No-one is saying that poor people commit more crime, or even that poverty causes crime. But the best study we have on the background of children who commit crime, shows a very strong correlation between poverty and violent crime. Professors Lesley McAra and Susan McVie of Edinburgh University are responsible for the Edinburgh Study of Youth Transitions and Crime, a ground breaking study which has followed the lives of 4,300 children as they made the transition from childhood to adulthood. Already this study has shown the negative effect of formal engagement with the criminal justice system – the “labelling” effect. Now it has found that “poverty is a strong driver of violent offending amongst young people”. Using four measures for poverty including low socio-economic status of the head of the household and neighbourhood deprivation, the Professors found that “poverty had a significant and direct effect on young people’s likelihood to engage in violence at 15, even after controlling for a range of other factors”, positive and negative, including poor family functioning, drug use, impulsiveness, strong relationships with parents.
Why is there such a strong link between poverty and violent crime? The Professors think that violence is part of the identity of poor young people. But they also think the system exacerbates the link. In Scotland, children who offend are dealt with by children’s hearing panels, which are supposed to look at the root causes of offending and support the child’s rehabilitation. But poor teenagers are more likely to be charged by the police, and more likely to be placed on statutory supervision by a panel. The Professors conclude that “the youth and adult criminal justice systems appear to punish the poor and reproduce the very conditions that entrench people in poverty and make violence more likely”.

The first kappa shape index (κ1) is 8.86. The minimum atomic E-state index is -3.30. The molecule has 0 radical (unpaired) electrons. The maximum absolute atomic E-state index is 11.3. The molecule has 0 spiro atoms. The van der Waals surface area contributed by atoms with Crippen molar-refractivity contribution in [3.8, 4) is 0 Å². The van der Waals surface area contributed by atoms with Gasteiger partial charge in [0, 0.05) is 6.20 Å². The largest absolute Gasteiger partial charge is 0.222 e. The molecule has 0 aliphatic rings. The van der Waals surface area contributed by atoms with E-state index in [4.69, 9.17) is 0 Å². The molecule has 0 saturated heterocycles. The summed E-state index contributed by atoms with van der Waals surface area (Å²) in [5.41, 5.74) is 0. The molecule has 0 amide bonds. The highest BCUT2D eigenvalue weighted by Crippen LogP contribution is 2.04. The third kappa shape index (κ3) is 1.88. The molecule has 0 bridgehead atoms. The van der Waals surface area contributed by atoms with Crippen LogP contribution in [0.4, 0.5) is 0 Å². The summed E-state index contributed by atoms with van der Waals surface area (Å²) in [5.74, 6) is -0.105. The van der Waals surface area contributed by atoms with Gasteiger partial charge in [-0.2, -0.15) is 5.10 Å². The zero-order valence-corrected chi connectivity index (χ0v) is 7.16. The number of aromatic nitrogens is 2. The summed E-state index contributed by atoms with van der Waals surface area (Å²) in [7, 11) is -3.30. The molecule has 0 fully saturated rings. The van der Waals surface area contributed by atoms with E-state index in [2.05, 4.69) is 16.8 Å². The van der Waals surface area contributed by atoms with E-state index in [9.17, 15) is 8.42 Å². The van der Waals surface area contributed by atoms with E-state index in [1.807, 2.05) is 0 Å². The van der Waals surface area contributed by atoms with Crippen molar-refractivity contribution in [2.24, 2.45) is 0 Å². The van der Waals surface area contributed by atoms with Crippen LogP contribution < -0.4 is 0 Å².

This is difficult reading for anyone who puts faith in the criminal justice system itself to reduce offending, or for anyone interested in reducing crime. If the correlation is in fact causation, this means that the alleviation of poverty offers one of the best ways of reducing offending. Reducing poverty is a huge task in an age of austerity, while both criminal justice and welfare budgets are being cut.